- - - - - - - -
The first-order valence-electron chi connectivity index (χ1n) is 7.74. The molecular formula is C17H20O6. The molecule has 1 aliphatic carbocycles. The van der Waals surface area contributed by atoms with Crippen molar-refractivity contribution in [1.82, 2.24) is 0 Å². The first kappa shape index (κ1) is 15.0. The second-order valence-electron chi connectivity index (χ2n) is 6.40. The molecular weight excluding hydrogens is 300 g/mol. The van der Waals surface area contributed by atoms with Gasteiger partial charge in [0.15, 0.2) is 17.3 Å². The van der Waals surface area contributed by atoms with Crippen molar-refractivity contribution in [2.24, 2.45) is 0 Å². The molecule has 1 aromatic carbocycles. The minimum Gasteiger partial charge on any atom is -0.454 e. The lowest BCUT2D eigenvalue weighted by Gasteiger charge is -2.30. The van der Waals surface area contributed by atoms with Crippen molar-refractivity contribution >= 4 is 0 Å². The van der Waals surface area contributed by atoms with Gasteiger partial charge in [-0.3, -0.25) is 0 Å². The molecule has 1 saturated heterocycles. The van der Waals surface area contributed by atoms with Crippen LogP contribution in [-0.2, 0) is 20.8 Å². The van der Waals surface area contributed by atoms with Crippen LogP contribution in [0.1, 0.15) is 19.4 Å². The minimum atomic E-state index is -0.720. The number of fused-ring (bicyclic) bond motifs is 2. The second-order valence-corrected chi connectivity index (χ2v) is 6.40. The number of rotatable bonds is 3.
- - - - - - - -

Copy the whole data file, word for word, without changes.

The first-order valence-electron chi connectivity index (χ1n) is 7.74. The molecular formula is C17H20O6. The molecule has 1 aliphatic carbocycles. The van der Waals surface area contributed by atoms with Crippen molar-refractivity contribution in [1.82, 2.24) is 0 Å². The first kappa shape index (κ1) is 15.0. The second-order valence-electron chi connectivity index (χ2n) is 6.40. The molecular weight excluding hydrogens is 300 g/mol. The van der Waals surface area contributed by atoms with Gasteiger partial charge in [0.15, 0.2) is 17.3 Å². The van der Waals surface area contributed by atoms with Crippen molar-refractivity contribution in [2.24, 2.45) is 0 Å². The molecule has 1 aromatic carbocycles. The minimum Gasteiger partial charge on any atom is -0.454 e. The lowest BCUT2D eigenvalue weighted by Gasteiger charge is -2.30. The van der Waals surface area contributed by atoms with Crippen molar-refractivity contribution >= 4 is 0 Å². The van der Waals surface area contributed by atoms with Gasteiger partial charge in [-0.3, -0.25) is 0 Å². The molecule has 1 saturated heterocycles. The van der Waals surface area contributed by atoms with Crippen LogP contribution in [-0.2, 0) is 20.8 Å². The van der Waals surface area contributed by atoms with Crippen LogP contribution in [0.1, 0.15) is 19.4 Å². The minimum atomic E-state index is -0.720. The number of fused-ring (bicyclic) bond motifs is 2. The second-order valence-corrected chi connectivity index (χ2v) is 6.40. The number of rotatable bonds is 3.